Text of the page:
In 2020, Toyota’s global sales figure stood at 9.5 million units, whereas Volkswagen recorded an international sales figure of over 9.3 million
Japanese car giant Toyota Motor Corporation is once again the largest carmaker in the world, in terms of sales figures. In 2020, the company managed to register a global sales figure of 9.538 million, which is an 11.3 per cent sales decline compared to 2019. The company had lost this crown to German car major Volkswagen five years ago.
Volkswagen’s global sales figure in 2020 were reported to be 9.302 million units, which translates to 15.2 per cent sales drop compared to 2019. Last year was a tough time for not just the automobile industry, but for all other industrial sectors. Almost every country around the world was in lockdown mode, which majorly impacted sales.
However, by the end of 2020, there was a major recovery in most international market in terms of car sales. Toyota’s subsidiaries – Lexus, Hino, Ranz, and Daihatsu – also played a major role in the Japanese car major’s bounce back to the top position in global sales charts.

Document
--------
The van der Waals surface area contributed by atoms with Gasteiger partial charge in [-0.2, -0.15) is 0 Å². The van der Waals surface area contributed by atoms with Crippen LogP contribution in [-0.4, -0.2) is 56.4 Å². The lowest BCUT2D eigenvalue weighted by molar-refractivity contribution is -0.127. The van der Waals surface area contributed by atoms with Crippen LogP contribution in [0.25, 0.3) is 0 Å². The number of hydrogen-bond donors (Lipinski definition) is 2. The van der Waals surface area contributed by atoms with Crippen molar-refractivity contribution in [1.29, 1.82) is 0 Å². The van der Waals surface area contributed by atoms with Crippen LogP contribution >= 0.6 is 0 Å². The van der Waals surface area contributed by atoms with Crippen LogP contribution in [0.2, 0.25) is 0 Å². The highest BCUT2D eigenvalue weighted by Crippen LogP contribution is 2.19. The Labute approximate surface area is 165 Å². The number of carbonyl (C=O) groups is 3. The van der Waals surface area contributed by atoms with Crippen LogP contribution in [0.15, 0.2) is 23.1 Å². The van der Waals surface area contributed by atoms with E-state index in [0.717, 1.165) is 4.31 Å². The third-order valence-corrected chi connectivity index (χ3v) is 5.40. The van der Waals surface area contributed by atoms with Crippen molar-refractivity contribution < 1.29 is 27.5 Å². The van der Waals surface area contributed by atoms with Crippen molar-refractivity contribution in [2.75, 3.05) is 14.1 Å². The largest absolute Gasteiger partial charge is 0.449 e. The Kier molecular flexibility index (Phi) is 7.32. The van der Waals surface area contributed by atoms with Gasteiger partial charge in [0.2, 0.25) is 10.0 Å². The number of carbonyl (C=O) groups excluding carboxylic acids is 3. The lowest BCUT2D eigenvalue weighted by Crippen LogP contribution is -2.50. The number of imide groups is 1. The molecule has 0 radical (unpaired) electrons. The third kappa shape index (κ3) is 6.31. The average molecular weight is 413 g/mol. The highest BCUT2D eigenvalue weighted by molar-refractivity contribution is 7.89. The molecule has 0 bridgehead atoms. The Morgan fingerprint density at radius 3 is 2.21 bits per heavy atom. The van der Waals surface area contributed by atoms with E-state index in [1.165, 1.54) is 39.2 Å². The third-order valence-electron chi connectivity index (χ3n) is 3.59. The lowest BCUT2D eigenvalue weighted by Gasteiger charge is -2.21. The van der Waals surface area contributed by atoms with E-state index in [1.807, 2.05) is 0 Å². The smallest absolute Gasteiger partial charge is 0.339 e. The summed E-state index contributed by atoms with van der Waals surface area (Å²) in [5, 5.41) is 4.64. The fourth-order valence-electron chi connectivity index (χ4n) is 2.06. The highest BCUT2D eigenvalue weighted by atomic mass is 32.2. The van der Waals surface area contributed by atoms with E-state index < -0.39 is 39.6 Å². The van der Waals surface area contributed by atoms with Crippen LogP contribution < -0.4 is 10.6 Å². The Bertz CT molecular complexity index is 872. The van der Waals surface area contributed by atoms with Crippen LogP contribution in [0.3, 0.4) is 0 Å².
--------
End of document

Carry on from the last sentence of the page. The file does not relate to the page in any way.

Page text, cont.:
However, Tesla still remains the world’s most valuable car company, a title it snatched from Toyota last year. The American EV manufacturer is currently enjoying strong demand in markets like the US and Europe. Toyota is planning to introduce battery-powered vehicles very soon, expectedly in the next two years, which will help the company regain lost ground, mainly in the European markets.
Toyota has stated that 23 per cent of its global sales consisted of electrified vehicles (hybrid and plug-in hybrid cars). According to analysts, this number is expected to grow substantially in the near future, as emission standards keep getting tougher in major markets all around the world.
There is one clincher in the plan though – international shortage of microchips. Earlier this month, Toyota had to temporarily shut production down at its factory in Guangzhou, China, and four production lines in three plants in Aichi, Japan. The manufacturer also had to limit production of the Tundra full-size pickup truck at its facility in Texas, US. The microchip shortage spells disaster for the automobile industry, and the effects of this may even continue into late-2021.